Now, thanks to the efforts of Dr. Hank Bart, Justin Mann (Collection Manager), and other staff at Tulane University, we again will have a chance to find those “lost” specimens to examine them and the data on their labels. In fact, once cataloged into our collection’s database, the data (updated with missing data found on labels), and specimens will be available to the world. Researchers will also be able to access them at our facility, request loans, and, because we regularly supply our specimen holdings data to online data aggregators (GBIF, VertNet, iDigBio), as well as our online Fishes of Texas Project database, anyone will be able to examine and use the data.

 TexasMap

Spatial distribution of 2,003 ULM specimen records from the Fishes of Texas Project. The specimens behind these records are now housed at the UT Biodiversity Collections. Note that we received another 100 jars that are not yet georeferenced, largely from Mexico, and New Mexico.

On March 27, we (Adam Cohen and Melissa Casarez) rented a moving truck with a 15x8 foot holding space and drove the 520 miles to Tulane, where the specimens awaited us, held in one of their World War II ammunition storage bunkers converted into collections facilities. The next day we inventoried and packed 2,103 jars and loaded the resulting 53 boxes into our truck. Luckily, we had the much-needed help of their Collection Manager, Justin Mann, who had been preparing for our visit by organizing the jars by regions. It was a long day, and Justin agreed to stay late with us, but eventually the truck was packed. The next day was also long as we drove back to Austin and unloaded.

Now begins the laborious process of integrating the ULM specimens and their data into our collection. Ryan Rash, who started working in the fish collection a year and a half ago as a volunteer and is now temporary staff, will be responsible for the day-to-day efforts. This includes transferring specimens from isopropanol to ethanol (through a stepping process), replacing jars and lids that don’t match our standard sizes, adding our own jar labels, and perhaps the biggest job - measuring the largest and smallest specimens in each jar. Luckily, we have ULM’s original database and our improvements to it, coming from our Fishes of Texas Project, as well as several volunteers now to help Ryan. Thus data entry should go relatively quickly and proceed in a semi-automated way.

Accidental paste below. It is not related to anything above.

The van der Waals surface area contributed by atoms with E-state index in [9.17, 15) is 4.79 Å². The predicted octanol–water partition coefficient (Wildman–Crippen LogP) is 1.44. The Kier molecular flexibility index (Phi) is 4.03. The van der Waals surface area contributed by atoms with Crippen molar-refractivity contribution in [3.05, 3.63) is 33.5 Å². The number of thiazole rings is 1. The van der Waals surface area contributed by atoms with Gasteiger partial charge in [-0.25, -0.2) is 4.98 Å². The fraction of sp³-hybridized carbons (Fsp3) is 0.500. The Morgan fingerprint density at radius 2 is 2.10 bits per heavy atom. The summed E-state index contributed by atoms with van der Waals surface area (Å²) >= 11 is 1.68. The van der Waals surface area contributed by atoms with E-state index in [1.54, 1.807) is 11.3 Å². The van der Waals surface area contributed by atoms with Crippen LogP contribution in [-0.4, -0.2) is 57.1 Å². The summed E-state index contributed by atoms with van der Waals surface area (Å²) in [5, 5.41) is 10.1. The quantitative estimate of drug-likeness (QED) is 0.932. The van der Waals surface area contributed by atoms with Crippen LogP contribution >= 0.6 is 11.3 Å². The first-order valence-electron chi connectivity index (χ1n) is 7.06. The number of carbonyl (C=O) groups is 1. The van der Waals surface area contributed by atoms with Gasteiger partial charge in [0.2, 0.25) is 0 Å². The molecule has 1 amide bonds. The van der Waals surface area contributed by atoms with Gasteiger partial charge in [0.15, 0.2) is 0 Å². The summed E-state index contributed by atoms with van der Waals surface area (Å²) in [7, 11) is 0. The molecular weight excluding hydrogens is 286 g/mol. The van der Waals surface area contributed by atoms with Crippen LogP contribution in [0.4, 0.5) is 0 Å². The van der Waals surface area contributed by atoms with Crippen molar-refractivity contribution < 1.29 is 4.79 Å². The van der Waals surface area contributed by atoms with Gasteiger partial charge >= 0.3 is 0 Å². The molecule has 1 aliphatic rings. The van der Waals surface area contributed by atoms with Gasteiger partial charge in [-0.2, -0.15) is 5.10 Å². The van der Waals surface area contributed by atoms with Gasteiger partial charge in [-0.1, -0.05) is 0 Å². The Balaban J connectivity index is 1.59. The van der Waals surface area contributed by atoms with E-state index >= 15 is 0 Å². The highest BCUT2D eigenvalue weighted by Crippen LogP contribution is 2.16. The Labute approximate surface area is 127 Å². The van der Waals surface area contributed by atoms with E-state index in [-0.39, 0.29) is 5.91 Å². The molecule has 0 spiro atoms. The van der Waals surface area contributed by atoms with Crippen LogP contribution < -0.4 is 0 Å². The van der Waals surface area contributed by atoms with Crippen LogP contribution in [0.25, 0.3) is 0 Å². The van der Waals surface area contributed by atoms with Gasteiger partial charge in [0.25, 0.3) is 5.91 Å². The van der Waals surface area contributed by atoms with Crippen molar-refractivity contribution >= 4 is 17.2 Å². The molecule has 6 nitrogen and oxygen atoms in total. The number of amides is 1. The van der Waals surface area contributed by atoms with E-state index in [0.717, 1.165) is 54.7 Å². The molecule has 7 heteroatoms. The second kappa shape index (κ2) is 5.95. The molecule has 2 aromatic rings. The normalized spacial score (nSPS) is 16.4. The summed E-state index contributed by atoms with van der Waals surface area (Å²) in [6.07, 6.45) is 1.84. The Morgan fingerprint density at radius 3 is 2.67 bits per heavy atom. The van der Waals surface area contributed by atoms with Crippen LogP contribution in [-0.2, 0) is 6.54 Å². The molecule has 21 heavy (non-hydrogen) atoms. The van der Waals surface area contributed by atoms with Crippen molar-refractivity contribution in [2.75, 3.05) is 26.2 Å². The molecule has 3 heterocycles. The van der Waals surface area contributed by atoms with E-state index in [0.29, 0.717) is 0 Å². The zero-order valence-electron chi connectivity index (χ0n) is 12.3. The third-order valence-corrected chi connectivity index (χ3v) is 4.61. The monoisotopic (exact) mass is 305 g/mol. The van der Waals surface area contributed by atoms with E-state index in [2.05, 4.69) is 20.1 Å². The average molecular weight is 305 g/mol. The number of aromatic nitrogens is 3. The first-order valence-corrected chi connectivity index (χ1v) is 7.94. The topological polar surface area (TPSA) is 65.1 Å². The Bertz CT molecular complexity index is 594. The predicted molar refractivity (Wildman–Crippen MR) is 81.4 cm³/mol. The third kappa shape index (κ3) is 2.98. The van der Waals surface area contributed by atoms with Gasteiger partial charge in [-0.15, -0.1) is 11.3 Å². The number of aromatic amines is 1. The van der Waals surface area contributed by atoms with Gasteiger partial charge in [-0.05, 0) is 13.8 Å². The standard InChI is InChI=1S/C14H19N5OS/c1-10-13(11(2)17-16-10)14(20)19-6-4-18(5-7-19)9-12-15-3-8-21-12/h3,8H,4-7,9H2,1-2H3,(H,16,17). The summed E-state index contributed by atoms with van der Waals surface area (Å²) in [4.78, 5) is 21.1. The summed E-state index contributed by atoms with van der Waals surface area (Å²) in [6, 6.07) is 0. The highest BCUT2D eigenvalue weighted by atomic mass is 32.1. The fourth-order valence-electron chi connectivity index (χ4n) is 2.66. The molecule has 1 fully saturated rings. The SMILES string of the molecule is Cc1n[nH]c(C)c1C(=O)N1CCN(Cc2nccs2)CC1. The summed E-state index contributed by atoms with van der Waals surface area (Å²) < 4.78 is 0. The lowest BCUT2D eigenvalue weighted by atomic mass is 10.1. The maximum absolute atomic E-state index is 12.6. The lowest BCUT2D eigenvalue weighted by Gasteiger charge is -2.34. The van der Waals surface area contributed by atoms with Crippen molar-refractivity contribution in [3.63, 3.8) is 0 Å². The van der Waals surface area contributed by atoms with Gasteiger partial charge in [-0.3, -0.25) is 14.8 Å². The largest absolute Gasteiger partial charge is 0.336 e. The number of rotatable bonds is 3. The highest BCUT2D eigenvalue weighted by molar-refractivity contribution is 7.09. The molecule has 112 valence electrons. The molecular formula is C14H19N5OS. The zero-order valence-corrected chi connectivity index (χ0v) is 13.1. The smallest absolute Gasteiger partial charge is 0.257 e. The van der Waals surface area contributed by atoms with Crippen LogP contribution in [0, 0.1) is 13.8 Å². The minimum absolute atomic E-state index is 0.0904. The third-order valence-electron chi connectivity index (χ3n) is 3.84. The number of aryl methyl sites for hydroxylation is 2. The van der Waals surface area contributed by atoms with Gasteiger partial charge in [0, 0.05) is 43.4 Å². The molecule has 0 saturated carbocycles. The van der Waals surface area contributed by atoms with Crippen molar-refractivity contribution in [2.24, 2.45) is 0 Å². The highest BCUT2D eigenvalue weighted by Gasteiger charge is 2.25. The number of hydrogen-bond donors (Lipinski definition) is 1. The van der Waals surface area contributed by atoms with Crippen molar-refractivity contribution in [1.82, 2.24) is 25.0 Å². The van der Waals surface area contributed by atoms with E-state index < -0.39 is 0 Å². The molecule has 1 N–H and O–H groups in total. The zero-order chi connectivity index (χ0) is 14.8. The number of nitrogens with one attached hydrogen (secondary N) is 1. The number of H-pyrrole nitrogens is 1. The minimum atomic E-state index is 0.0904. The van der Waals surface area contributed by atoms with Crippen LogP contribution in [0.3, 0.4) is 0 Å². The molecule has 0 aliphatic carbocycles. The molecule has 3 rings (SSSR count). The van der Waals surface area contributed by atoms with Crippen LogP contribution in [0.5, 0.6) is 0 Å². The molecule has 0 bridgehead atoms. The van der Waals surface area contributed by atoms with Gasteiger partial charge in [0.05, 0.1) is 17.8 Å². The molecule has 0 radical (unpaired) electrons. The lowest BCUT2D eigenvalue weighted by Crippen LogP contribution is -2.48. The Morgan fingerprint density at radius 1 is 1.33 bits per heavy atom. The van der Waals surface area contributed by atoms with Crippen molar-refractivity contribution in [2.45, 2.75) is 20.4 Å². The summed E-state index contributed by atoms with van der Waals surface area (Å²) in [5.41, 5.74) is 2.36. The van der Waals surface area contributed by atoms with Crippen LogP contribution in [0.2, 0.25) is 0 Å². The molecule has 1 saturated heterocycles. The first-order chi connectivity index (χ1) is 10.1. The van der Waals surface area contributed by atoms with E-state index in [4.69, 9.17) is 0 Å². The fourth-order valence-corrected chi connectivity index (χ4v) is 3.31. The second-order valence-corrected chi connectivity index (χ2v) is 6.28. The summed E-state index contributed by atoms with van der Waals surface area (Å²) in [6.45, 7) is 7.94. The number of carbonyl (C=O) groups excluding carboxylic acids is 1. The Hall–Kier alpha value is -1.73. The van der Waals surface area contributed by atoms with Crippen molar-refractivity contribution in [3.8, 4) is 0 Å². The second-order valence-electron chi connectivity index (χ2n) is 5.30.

1928fish  catfish 
Mexican Tetras (Astyanax mexicanus) collected in 1928 from San Marcos (NLU15048) represent some of the oldest specimens in the fish collection of the Biodiversity Collections. Two ULM bale-top jars containing rare Texas blind catfish. The two species (Satan eurystomus and Trogloglanis pattersoni) occur in the Edwards Aquifer of Central Texas and are represented in the specimen record with only a handful of specimens. Thus, these specimens represent an important addition to our collection. Note the Fishes of Texas label taped to the outside of the jar that we (Dean Hendrickson in this case) left at ULM when we visited back in 2010.
bunker Melissa
One of Tulane’s World War II era ammunition bunkers converted into collections facilities. These are excellent for holding collections since they are temperature buffered by the earth built up on all sides and heavy-duty construction. Tulane staff used one like this to organize the ULM specimens for distribution to the various receiving collections. Melissa Casarez (Biodiversity Collections, Ichthyology staff) taking inventory and packing ULM specimens in one of Tulane's bunkers.
tryck working
The 53 packed and loaded ULM specimens fill almost entirely the 15X8 foot floor of the moving truck. Our own gear thrown in too. Ryan Rash (left) begins the arduous task of changing fluid preservative and jars for the ULM specimens before they can be cataloged and shelved. Long-time volunteer Dale Jaroszewski (right) assists.